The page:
- The Washington Times - Sunday, December 20, 2009

I recently heard about a “peace studies” major available at some colleges. I thought it was a fascinating idea, and it made me think about how parents can teach peace within their families.

It’s clear that becoming a person of peace doesn’t happen by accident. We learn it, just as we learn to become a good scientist or a good basketball player. Unfortunately, few people believe it to be a realistic goal, and fewer still have made a study of it, much less tried to instill it in others.

We can begin in our home study of peace by listing all of the great men and women who have reversed injustice, healed breaches of human relationship or brought opposing sides into constructive partnership. Our list may include obvious people as well as those hidden heroes who are known only to a tiny few.

My short list includes religious, humanitarian, political and artistic persons. People like Jesus, Mahatma Gandhi, Martin Luther King Jr., Mother Teresa, Gen. Douglas MacArthur, Albert Schweitzer, Mairead Corrigan and Betty Williams, Lech Walesa, Nelson Mandela, Mikhail Gorbachev, F.W. De Klerk, and even current religious leaders.

I also would include groups that brought peace without public or individual recognition: the Underground Railroad, Civil Rights workers, Berlin Wall heroes, and the thousands of selfless people working to end slavery, protect human rights, reverse poverty, eradicate injustice, reach prisoners or bring education to those denied it.

By reading and studying their circumstances, we can find certain universals on how peace is achieved. It usually starts with one party deciding it will not use any weapon other than that of goodness, love, service, truth, prayer — despite the natural inner struggles of feeling vulnerable, doubtful and afraid.

A second element is the conviction that the enemy is also a valuable human being who deep down also wants a positive outcome, one that allows both sides to benefit. This is difficult when we perceive the other as someone willing to do terrible things. True peacemakers seem to be able to look beyond the momentary, and to glimpse the more lasting inner person.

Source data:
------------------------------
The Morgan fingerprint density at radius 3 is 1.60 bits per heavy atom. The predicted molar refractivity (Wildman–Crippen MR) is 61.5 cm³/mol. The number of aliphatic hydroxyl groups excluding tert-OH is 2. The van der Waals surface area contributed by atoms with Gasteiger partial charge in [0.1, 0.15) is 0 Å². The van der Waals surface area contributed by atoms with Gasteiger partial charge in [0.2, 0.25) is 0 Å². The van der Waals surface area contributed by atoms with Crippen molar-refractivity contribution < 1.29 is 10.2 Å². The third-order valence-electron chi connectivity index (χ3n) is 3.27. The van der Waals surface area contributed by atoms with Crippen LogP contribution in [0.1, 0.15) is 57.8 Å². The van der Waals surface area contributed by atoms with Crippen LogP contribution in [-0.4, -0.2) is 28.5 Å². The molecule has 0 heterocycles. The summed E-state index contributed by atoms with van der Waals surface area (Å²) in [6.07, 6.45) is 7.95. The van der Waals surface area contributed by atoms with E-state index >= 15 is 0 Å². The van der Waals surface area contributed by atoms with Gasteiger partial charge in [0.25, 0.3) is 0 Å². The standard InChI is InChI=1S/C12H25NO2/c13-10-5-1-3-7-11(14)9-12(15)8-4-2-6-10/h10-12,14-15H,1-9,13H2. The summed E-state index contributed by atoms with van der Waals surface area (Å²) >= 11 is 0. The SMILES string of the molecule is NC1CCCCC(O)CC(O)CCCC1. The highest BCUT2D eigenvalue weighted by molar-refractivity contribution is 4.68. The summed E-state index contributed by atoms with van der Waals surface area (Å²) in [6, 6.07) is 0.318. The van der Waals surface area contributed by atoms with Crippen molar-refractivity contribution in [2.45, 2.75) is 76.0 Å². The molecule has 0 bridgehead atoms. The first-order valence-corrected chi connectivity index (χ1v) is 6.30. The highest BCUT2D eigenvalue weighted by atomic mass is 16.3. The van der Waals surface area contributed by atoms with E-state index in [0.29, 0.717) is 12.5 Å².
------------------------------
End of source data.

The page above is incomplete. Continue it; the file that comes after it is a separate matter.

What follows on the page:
Another important step is to have a vision of a happy ending, and then to make a tangible model of that vision, no matter how small. This could be in the form of a campaign, or in the form of a small version of the intended outcome. Creative approaches, often the natural territory of artists, musicians, filmmakers, painters and writers, can be so influential. The visionary can present an image of positive relationship — or a predictive warning of the continuance of negative relationship — that can inspire others to take practical steps.

It takes courage to be a peacemaker, and it takes innovative thinking. Each person needs to be willing to put aside the temporary personal desire of winning one’s own objective, and to embrace a larger goal of having everyone win, having everyone benefit, including the person who seems to be the enemy.

We can teach our children to envision the attacker as a happy, fulfilled person, with abundance and goodness filling his or her life, seeing that person smiling where the angry expression has been, or laughing where sharp tones were heard. We can show them how to serve and love even those who may have hurt us. We can remind them that human worth is intrinsic, no matter what others think. We can show the standard of treating each person with the respect we have for God, even if the person is not of our faith or our homeland.

Peace always has been a work of miracles, where one person or just a few dare to dream and then coalesce agreement with that dream. This season, can we actually try to bring peace on Earth, even in our own small corner of the human community? A small droplet of reconciliation, thoughtfulness, forgiveness or kindness can initiate a chain reaction. Not only does this brighten our own lives, but it adds value in an expanding outward ripple. What a gift that is — for the entire world.

Kate Tsubata is a freelance writer and home-schooler who lives in Maryland.

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